If you can remember the brilliant children’s television show, The Wonderful Misadventures of Flapjack, then you can remember Doctor-Barber, which children view as just a man with two jobs. Nope! Who knew that the character had so much history behind it – considering back in the ole’ days, your average barber was also your average doctor – considering doctors thought they were too classy for such a bloody job. I find history to be not only vitally important to understand the present and perhaps the future, but also extremely intriguing. That is why this post exists.
Yes, I know what you’re thinking. Now Sweeney Todd makes so much more sense! He’s not just some deranged barber (sort of) – he’s actually a surgeon too! A surgeon who simply went mad and then proceeded to give the human meat to his sweetheart.
You know those symbols you just see and know? Well, the barber pole is one of them. Spun with red and white (and occasionally blue,) who would have guessed that there was a lot behind it. If you’ve ever questioned yourself, why isn’t the universal symbol scissors, it’s because of this: the barber pole didn’t mean barber, it meant surgeon.
Think about it. What’s red? And what’s white? And what’s blue?
No, it’s not the American flag. And it’s not the British flag. It’s blood, gauze, and if the barber pole happens to have blue spun with it, it’s also symbolic of the veins in your body. If that’s not eerie enough for you, imagine the circumstances back in the old day.
In one moment you could be receiving a simple haircut, then proceed to talk to your barber about the pain in your foot, to which he may or may not amputate it depending on his level of expertise. After all, this is just a tiny bit before the time that leeches were being used to suck the bad blood out – the blood that was making you sick, apparently.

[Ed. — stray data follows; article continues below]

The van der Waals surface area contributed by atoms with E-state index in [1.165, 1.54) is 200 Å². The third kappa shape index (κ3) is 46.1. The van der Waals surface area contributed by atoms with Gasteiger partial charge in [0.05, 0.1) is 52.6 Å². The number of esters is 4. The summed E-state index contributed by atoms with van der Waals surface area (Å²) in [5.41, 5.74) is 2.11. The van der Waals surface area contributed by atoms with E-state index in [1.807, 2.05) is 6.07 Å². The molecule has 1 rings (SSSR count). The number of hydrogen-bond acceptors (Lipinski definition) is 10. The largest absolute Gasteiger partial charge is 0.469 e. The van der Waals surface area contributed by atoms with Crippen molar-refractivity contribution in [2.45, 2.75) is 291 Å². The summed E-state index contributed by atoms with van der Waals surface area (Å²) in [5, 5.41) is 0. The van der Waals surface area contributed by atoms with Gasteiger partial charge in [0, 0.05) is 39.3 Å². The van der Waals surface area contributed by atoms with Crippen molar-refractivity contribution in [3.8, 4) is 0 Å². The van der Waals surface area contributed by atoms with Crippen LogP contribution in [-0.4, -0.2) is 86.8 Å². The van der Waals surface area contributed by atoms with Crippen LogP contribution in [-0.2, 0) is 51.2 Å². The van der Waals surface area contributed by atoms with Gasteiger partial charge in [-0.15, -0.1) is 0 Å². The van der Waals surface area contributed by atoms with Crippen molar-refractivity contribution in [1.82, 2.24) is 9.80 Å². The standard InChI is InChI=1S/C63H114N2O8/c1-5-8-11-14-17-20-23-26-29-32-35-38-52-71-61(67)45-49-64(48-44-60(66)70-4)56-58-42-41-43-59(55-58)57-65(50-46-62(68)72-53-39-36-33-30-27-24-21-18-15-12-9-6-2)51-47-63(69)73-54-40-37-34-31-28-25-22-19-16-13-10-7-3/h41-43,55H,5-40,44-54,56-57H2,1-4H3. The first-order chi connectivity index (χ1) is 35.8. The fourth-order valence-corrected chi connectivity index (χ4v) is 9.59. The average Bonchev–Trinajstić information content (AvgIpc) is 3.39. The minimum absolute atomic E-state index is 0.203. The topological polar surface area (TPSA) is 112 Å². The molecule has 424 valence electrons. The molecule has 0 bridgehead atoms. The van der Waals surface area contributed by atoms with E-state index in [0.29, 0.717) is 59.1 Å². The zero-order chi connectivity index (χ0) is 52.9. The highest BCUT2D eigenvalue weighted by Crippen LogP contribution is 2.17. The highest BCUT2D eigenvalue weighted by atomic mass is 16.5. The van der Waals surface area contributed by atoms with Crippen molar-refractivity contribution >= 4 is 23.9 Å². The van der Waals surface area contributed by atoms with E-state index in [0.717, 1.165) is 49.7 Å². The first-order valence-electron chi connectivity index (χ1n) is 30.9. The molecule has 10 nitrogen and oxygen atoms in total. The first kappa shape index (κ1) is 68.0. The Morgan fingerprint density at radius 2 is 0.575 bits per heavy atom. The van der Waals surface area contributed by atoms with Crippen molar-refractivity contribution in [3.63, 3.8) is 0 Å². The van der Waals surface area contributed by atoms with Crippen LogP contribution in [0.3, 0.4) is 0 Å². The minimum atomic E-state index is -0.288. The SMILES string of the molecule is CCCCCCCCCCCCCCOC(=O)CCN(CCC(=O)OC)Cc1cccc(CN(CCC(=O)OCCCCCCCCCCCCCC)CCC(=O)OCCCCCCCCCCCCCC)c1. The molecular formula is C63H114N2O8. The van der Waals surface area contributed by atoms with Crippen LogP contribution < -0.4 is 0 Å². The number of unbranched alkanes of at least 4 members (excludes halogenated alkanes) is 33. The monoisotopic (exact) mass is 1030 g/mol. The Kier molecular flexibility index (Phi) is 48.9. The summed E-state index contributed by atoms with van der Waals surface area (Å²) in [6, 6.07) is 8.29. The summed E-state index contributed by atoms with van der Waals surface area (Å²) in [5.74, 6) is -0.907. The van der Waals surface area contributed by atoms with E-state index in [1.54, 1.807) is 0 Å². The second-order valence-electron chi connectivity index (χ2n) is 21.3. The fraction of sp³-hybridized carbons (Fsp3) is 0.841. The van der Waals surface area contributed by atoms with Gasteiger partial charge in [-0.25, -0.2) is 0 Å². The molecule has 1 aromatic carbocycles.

For whatever reason, hair was such a vital issue for the people of the past. It mattered in Biblical times, all the way up to modern times when we realized bad spirits didn’t enter our bodies through our hair (although that seems like such cool imagery.)
So where were the real doctors when all of this was happening? Or did they simply not exist?
Well, not only were doctors sort of pious toward everyone – thinking they were above surgery – but they were also, as according to iO9, “…to pull out of the trade as well. Some cultures had taboos against interfering physically with the body. The Pope famously banned priests from bloodletting. Meanwhile feudal lords, who imposed justice on their territories, would put doctors to death for malpractice so few were likely to attempt anything as risky as surgery. Few people had the money to pay surgeons, anyway, while barbers were cheap.”
Eventually, all of that stuff let up and dentists, surgeons, and barbers could all be separated in profession, which is good for the 18th century man who just wanted to cut hair but couldn’t because he was scared of blood. All’s well that ends well.